2023 Bills

HB 254: Punitive Penalty Enhancement for False Statements

This bill passed the House 68-1 but did not receive a vote in the Senate. Review our tracker for more information.

Libertas Institute opposes this bill

Staff review of this legislation finds that it violates our principles and must therefore be opposed.

No one wants to go to jail. So when a suspect is arrested, a common delay tactic is to claim one has ingested drugs. Law enforcement are then required to take the suspect to a hospital to be medically cleared before booking the suspect. This process can take a few hours. At a minimum, officers are not available to conduct more valuable duties. At worst, officers may have to forgo booking the suspect entirely if another call is more urgent than staying at the hospital. It can be a significant problem, especially for small agencies that may only have a few officers on duty at a given time.

While the problem is real, HB 254, sponsored by Representative Ken Ivory, is not the answer. The bill would punish lying about ingesting drugs by enhancing the underlying offense by one degree. So if someone was picked up for stealing a credit card, a third degree felony, and then lied about swallowing a balloon full of heroin to delay going to jail, the person would be guilty of a second degree felony. If someone was guilty of their first DUI, a class B misdemeanor, it would be enhanced to a class A misdemeanor.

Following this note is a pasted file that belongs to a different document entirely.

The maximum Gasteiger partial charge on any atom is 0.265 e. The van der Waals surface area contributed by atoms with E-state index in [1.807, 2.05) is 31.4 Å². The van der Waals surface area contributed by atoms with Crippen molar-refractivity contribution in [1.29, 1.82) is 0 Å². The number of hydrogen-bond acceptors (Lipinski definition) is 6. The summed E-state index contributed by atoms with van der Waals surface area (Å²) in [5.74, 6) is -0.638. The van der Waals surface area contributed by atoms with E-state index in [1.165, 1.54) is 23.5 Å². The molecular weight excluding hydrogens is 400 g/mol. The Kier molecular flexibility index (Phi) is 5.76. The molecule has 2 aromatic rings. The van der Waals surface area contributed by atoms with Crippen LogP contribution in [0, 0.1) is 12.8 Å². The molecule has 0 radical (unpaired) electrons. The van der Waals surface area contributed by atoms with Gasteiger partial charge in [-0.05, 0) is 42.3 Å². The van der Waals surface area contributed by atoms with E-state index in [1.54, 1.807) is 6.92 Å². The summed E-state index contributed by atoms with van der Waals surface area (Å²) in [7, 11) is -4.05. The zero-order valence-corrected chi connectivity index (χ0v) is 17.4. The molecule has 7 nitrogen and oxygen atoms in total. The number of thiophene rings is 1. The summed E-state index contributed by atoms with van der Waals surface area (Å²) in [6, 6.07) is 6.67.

Part of the problem with this approach is the inconsistency in its application. The maximum penalty for a third-degree felony is five years in prison while the maximum penalty for a second-degree felony is fifteen years. The lie could potentially tack on ten years. The difference between the maximum penalty for a class B and a class A misdemeanor, however, is only 184 days. So in the case of our DUI example, the penalty for the same lie is much less.

Certainly, there should be incentives in place to discourage wasting law enforcement and hospital resources. Perhaps it could be a class B misdemeanor with a mandatory community service hours requirement or a requirement to pay restitution to cover the hospital bill and officer time. In any event, enhancing the underlying offense is neither proportionate nor likely to be effective at reducing the problem.